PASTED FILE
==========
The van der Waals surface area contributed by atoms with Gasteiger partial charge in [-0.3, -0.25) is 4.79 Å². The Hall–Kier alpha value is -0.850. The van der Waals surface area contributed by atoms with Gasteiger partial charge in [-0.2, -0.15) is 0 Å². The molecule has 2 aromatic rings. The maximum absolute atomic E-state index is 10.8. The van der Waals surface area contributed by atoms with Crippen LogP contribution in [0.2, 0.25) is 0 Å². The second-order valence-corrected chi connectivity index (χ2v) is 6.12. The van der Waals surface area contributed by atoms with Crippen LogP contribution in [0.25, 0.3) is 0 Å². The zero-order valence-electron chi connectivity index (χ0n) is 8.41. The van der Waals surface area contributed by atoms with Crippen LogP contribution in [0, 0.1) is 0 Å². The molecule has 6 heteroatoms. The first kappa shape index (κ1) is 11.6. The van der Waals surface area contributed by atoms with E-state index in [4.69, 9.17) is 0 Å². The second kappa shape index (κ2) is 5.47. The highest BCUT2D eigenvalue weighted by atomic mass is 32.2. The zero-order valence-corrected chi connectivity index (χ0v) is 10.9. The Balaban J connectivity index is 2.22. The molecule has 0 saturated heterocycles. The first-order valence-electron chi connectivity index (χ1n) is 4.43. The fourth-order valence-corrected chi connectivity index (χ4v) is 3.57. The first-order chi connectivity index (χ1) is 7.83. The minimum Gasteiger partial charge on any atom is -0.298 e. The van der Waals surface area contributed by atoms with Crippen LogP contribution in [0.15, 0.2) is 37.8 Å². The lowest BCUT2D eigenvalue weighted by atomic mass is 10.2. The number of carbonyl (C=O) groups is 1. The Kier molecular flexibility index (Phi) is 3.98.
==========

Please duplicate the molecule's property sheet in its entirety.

The van der Waals surface area contributed by atoms with Gasteiger partial charge in [-0.3, -0.25) is 4.79 Å². The Hall–Kier alpha value is -0.850. The van der Waals surface area contributed by atoms with Gasteiger partial charge in [-0.2, -0.15) is 0 Å². The molecule has 2 aromatic rings. The maximum absolute atomic E-state index is 10.8. The van der Waals surface area contributed by atoms with Crippen LogP contribution in [0.2, 0.25) is 0 Å². The second-order valence-corrected chi connectivity index (χ2v) is 6.12. The van der Waals surface area contributed by atoms with Crippen LogP contribution in [0.25, 0.3) is 0 Å². The zero-order valence-electron chi connectivity index (χ0n) is 8.41. The van der Waals surface area contributed by atoms with Crippen LogP contribution in [0, 0.1) is 0 Å². The molecule has 6 heteroatoms. The first kappa shape index (κ1) is 11.6. The van der Waals surface area contributed by atoms with E-state index in [4.69, 9.17) is 0 Å². The second kappa shape index (κ2) is 5.47. The highest BCUT2D eigenvalue weighted by atomic mass is 32.2. The zero-order valence-corrected chi connectivity index (χ0v) is 10.9. The Balaban J connectivity index is 2.22. The molecule has 0 saturated heterocycles. The first-order valence-electron chi connectivity index (χ1n) is 4.43. The fourth-order valence-corrected chi connectivity index (χ4v) is 3.57. The first-order chi connectivity index (χ1) is 7.83. The minimum Gasteiger partial charge on any atom is -0.298 e. The van der Waals surface area contributed by atoms with Crippen LogP contribution in [0.15, 0.2) is 37.8 Å². The lowest BCUT2D eigenvalue weighted by atomic mass is 10.2. The number of carbonyl (C=O) groups is 1. The Kier molecular flexibility index (Phi) is 3.98.